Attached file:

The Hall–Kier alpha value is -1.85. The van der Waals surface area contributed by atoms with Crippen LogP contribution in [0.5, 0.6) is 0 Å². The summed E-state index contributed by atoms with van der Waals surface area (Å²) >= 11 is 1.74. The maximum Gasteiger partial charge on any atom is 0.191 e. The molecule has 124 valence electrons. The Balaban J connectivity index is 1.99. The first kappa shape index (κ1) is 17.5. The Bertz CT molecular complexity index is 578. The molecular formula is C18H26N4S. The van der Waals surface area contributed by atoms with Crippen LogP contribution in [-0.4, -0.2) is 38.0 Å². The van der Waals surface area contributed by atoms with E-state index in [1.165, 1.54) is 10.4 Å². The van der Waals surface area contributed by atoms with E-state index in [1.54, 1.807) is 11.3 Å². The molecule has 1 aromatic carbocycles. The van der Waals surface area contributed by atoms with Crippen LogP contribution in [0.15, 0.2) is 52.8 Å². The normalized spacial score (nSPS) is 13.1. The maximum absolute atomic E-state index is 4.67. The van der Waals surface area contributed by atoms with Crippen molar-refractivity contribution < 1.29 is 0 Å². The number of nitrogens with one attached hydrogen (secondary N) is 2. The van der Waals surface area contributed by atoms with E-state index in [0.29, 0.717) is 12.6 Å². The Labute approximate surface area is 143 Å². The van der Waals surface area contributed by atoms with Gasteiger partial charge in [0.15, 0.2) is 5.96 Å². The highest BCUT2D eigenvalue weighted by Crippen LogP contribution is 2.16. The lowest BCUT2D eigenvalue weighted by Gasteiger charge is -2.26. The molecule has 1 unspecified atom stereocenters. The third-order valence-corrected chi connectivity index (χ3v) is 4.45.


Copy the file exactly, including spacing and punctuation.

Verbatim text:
The Hall–Kier alpha value is -1.85. The van der Waals surface area contributed by atoms with Crippen LogP contribution in [0.5, 0.6) is 0 Å². The summed E-state index contributed by atoms with van der Waals surface area (Å²) >= 11 is 1.74. The maximum Gasteiger partial charge on any atom is 0.191 e. The molecule has 124 valence electrons. The Balaban J connectivity index is 1.99. The first kappa shape index (κ1) is 17.5. The Bertz CT molecular complexity index is 578. The molecular formula is C18H26N4S. The van der Waals surface area contributed by atoms with Crippen LogP contribution in [-0.4, -0.2) is 38.0 Å². The van der Waals surface area contributed by atoms with E-state index in [1.165, 1.54) is 10.4 Å². The van der Waals surface area contributed by atoms with E-state index in [1.54, 1.807) is 11.3 Å². The molecule has 1 aromatic carbocycles. The van der Waals surface area contributed by atoms with Crippen LogP contribution in [0.15, 0.2) is 52.8 Å². The normalized spacial score (nSPS) is 13.1. The maximum absolute atomic E-state index is 4.67. The van der Waals surface area contributed by atoms with Crippen molar-refractivity contribution < 1.29 is 0 Å². The number of nitrogens with one attached hydrogen (secondary N) is 2. The van der Waals surface area contributed by atoms with E-state index in [0.29, 0.717) is 12.6 Å². The Labute approximate surface area is 143 Å². The van der Waals surface area contributed by atoms with Gasteiger partial charge in [0.15, 0.2) is 5.96 Å². The highest BCUT2D eigenvalue weighted by Crippen LogP contribution is 2.16. The lowest BCUT2D eigenvalue weighted by Gasteiger charge is -2.26. The molecule has 1 unspecified atom stereocenters. The third-order valence-corrected chi connectivity index (χ3v) is 4.45.